Research at the University of Washington Institute for Learning & Brain Sciences shows that infants can learn foreign speech sounds when they interact with a live human being in a social setting. But infants under 1-year-old do not seem to learn language when they are read to over TV. The children stare at the TV and even point to it. They seem visually attentive to the images that flow past, but learn no language. Scientists think that social interaction with a live human being is crucial for learning to take place in children under 1 year. Credit: University of Washington Institute for Learning & Brain Sciences.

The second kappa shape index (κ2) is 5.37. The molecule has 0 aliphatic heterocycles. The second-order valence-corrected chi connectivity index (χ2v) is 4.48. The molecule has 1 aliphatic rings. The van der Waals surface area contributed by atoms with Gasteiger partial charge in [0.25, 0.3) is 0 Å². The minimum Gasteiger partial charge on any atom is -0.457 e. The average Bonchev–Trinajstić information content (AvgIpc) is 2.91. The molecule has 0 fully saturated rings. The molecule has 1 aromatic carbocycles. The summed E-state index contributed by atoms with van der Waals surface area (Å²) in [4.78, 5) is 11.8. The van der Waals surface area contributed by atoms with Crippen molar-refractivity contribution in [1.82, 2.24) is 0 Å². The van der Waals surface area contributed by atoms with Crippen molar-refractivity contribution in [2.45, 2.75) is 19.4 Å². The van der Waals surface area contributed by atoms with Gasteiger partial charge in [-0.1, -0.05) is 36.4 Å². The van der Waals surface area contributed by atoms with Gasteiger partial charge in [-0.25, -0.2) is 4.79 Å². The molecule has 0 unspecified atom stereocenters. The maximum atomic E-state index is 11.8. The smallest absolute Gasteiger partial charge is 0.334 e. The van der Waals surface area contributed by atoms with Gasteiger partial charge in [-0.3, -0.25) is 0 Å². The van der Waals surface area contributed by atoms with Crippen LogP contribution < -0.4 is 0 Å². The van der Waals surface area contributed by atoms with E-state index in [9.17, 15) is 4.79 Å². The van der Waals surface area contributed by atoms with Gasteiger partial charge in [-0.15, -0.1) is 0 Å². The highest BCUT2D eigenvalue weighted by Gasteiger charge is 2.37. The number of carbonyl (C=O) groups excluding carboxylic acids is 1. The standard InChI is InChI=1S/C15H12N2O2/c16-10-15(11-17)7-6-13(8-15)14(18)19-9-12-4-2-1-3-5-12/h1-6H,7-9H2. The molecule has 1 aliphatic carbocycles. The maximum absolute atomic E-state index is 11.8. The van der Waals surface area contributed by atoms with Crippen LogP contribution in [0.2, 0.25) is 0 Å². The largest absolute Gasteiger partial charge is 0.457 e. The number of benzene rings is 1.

From Live Science:
In the future, more and more of us will learn from social robots, especially kids learning pre-school skills and students of all ages studying a new language.
This is just one of the scenarios sketched in a review essay that looks at a "new science of learning," which brings together recent findings from the fields of psychology, neuroscience, machine learning and education.
The essay, published in the July 17 issue of the journal Science, outlines new insights into how humans learn now and could learn in the future, based on various studies including some that document the amazing amount of brain development that happens in infants and later on in childhood.
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